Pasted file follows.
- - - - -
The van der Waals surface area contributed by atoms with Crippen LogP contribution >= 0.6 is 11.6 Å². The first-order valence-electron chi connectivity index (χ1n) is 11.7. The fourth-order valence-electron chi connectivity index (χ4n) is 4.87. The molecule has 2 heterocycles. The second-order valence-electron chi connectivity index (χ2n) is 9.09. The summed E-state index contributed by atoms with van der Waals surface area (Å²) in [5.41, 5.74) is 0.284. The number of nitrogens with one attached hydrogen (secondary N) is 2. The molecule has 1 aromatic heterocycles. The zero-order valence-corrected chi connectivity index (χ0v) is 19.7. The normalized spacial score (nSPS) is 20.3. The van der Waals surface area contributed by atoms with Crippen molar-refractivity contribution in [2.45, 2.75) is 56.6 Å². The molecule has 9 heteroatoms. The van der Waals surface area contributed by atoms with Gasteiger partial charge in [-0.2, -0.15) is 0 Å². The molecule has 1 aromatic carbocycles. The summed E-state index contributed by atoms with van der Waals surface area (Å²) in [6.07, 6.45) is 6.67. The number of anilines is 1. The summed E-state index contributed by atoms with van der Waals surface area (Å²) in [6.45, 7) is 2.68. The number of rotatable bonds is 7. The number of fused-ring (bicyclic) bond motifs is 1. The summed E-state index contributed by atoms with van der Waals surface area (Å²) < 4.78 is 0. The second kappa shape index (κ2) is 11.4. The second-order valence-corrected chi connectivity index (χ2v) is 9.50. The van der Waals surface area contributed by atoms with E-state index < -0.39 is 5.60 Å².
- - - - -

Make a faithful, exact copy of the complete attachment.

The van der Waals surface area contributed by atoms with Crippen LogP contribution >= 0.6 is 11.6 Å². The first-order valence-electron chi connectivity index (χ1n) is 11.7. The fourth-order valence-electron chi connectivity index (χ4n) is 4.87. The molecule has 2 heterocycles. The second-order valence-electron chi connectivity index (χ2n) is 9.09. The summed E-state index contributed by atoms with van der Waals surface area (Å²) in [5.41, 5.74) is 0.284. The number of nitrogens with one attached hydrogen (secondary N) is 2. The molecule has 1 aromatic heterocycles. The zero-order valence-corrected chi connectivity index (χ0v) is 19.7. The normalized spacial score (nSPS) is 20.3. The van der Waals surface area contributed by atoms with Crippen molar-refractivity contribution in [2.45, 2.75) is 56.6 Å². The molecule has 9 heteroatoms. The van der Waals surface area contributed by atoms with Gasteiger partial charge in [-0.2, -0.15) is 0 Å². The molecule has 1 aromatic carbocycles. The summed E-state index contributed by atoms with van der Waals surface area (Å²) in [6.07, 6.45) is 6.67. The number of anilines is 1. The summed E-state index contributed by atoms with van der Waals surface area (Å²) in [6.45, 7) is 2.68. The number of rotatable bonds is 7. The number of fused-ring (bicyclic) bond motifs is 1. The summed E-state index contributed by atoms with van der Waals surface area (Å²) < 4.78 is 0. The second kappa shape index (κ2) is 11.4. The second-order valence-corrected chi connectivity index (χ2v) is 9.50. The van der Waals surface area contributed by atoms with E-state index < -0.39 is 5.60 Å².